This is hands down the best film Guillermo Del Toro has ever done, and is a special treat for fans of older cinema. Imagine if Mario Bava directed a Gothic romance horror film, you’d end up with something as breathtaking as Crimson Peak. Edith Cushing (Mia Wasikowsa, Jane Eyre, Alice in Wonderland) is an aspiring writer in the 1800’s living with her father and trying to write a ghost story after having been visited by her dead mother’s spirit when she was a child. Publishing companies do not take her seriously due to her sex. An aristocratic stranger, Sir Thomas Sharpe (Tom Hiddleston, aka Loki from Thor and The Avengers), visiting her father (Jim Beaver, Justified, Deadwood) on business takes a keen interest in her and her writing. The two end up courting and eventually married, and Edith finds herself whisked away to the Sharpe’s decaying English home, Allerdale Hall. Allerdale Hall is situated on a mountain top where clay is a natural resource and is given the nickname Crimson Peak because of it. Oh, and her mom made it a point to come back from the dead twice to tell that damn girl never to go there. It’s as this point our resourceful heroine realizes what kind of predicament she’s gotten herself in and has to figure out what is happening and solve the mystery of the Sharpe family.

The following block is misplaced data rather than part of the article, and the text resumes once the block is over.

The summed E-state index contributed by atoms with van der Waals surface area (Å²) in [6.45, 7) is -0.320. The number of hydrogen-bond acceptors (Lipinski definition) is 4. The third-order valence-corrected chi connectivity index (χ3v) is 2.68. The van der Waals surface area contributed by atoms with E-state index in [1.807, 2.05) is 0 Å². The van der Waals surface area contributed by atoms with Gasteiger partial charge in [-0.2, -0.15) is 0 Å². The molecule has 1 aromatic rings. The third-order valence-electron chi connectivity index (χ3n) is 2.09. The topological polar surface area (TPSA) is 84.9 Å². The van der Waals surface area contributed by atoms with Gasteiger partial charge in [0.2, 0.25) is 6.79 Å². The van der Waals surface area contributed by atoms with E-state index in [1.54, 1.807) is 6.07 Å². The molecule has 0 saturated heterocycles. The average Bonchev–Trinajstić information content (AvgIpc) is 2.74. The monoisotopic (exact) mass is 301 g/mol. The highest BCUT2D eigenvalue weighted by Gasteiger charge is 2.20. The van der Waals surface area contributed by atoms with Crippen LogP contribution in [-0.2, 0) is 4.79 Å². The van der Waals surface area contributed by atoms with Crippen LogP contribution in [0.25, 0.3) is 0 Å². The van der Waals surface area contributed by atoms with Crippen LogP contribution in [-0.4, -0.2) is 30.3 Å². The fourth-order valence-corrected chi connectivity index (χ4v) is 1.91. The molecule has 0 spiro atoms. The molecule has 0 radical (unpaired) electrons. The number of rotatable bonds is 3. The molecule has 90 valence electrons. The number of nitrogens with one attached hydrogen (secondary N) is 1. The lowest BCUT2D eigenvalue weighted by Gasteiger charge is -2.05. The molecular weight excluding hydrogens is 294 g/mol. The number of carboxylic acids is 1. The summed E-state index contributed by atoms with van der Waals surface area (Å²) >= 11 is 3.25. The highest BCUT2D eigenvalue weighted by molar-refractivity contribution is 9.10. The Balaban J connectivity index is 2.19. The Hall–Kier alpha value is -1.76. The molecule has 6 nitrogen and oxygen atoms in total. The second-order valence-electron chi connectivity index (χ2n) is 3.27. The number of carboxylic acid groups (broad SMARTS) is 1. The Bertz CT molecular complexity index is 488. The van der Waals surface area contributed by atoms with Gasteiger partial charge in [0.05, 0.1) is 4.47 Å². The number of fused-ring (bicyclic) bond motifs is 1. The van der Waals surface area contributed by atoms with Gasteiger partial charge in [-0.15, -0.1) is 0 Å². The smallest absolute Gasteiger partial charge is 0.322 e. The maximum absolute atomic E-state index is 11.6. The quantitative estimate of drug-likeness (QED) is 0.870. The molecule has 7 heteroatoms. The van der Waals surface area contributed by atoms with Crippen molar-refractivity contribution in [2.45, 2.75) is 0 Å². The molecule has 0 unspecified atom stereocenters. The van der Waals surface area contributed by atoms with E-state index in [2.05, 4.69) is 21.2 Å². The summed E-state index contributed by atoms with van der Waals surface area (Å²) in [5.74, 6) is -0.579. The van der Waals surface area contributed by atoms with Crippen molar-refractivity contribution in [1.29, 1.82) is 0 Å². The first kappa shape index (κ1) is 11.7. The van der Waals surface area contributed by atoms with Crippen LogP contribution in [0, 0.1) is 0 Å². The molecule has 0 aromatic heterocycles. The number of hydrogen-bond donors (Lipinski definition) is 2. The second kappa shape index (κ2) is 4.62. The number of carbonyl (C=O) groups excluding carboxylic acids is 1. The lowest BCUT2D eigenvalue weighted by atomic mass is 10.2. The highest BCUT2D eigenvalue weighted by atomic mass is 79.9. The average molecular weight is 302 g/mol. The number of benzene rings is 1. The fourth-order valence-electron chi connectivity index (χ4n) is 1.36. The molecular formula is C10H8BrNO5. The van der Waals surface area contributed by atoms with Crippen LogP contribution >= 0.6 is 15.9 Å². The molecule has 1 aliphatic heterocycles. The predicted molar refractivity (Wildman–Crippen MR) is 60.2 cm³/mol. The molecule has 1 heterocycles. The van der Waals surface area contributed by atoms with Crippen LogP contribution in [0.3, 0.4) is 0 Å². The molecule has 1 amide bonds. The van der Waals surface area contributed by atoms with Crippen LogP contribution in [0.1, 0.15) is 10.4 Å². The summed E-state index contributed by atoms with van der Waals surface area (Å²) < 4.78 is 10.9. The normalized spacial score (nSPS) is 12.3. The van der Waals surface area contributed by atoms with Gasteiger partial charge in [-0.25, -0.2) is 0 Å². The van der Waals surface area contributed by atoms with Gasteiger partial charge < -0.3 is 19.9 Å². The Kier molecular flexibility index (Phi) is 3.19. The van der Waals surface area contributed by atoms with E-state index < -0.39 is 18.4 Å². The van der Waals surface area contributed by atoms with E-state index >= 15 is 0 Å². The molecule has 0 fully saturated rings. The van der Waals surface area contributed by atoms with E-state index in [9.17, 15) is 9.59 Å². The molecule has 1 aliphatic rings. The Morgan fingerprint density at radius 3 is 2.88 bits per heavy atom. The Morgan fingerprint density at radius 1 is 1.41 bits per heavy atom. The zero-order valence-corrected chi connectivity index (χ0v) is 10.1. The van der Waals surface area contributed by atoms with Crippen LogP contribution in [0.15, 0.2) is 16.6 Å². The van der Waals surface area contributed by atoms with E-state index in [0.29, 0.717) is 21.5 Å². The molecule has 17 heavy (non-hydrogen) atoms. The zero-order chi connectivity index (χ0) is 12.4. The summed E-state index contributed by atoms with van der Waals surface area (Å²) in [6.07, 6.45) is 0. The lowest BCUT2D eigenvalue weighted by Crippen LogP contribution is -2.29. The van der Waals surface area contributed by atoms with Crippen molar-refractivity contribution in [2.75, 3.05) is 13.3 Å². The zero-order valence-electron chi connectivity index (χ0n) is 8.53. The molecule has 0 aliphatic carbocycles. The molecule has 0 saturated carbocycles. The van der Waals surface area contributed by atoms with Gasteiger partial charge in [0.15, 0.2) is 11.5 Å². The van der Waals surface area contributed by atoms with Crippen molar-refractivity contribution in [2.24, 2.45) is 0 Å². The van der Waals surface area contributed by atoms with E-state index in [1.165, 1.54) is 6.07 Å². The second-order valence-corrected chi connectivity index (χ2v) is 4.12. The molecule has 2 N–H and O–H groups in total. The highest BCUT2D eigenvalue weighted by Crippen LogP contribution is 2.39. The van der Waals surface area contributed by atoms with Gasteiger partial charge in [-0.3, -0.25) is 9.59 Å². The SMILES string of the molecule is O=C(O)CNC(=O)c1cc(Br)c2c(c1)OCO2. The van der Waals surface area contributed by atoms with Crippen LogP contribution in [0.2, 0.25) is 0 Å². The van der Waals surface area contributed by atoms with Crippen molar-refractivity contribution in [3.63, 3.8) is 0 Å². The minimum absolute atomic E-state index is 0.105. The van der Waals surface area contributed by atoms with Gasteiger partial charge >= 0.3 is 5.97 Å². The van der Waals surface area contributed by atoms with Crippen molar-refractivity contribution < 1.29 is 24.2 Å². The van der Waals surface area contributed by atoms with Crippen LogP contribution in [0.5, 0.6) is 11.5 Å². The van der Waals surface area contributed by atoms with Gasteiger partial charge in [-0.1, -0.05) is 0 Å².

I’ll admit I had reservations about this film. As much as I like Del Toro’s films, I’ve never found his non-Spanish films that engaging. Though Crimson Peak unravels as a meticulous pace, I never felt bored. This is largely a credit due to Tom Hiddleston playing another troubled character. Tom could do a scene with just a wet mop and it’d be worth watching, that’s how talented he is and his presence strengthens the film. Every scene feels vital to the mystery of the film and more importantly, make sense and build on all that came before it.. At the risk of spoilers, I’ll say there is no twist ending or “haha got you” moments. Anytime I had a reservation about a plot point, the film would clarify it soon after. Crimson Peak reminded me of the first time I watched Mario Bava’s amazing Black Sabbath (minus the sensuality of it’s first story). The set design of this film can not be commended enough There are many jaw dropping and amazing shots on display that are worth the price of admission alone and I’d be surprised if Crimson Peak is not an Oscar contender for set deign or visual effects. The melodrama gets carried away with near the end, but at the finale, things should get amped up a bit. Very literary and lush, Crimson Peak is the horror movie event of this Halloween and you owe it to yourself to see it.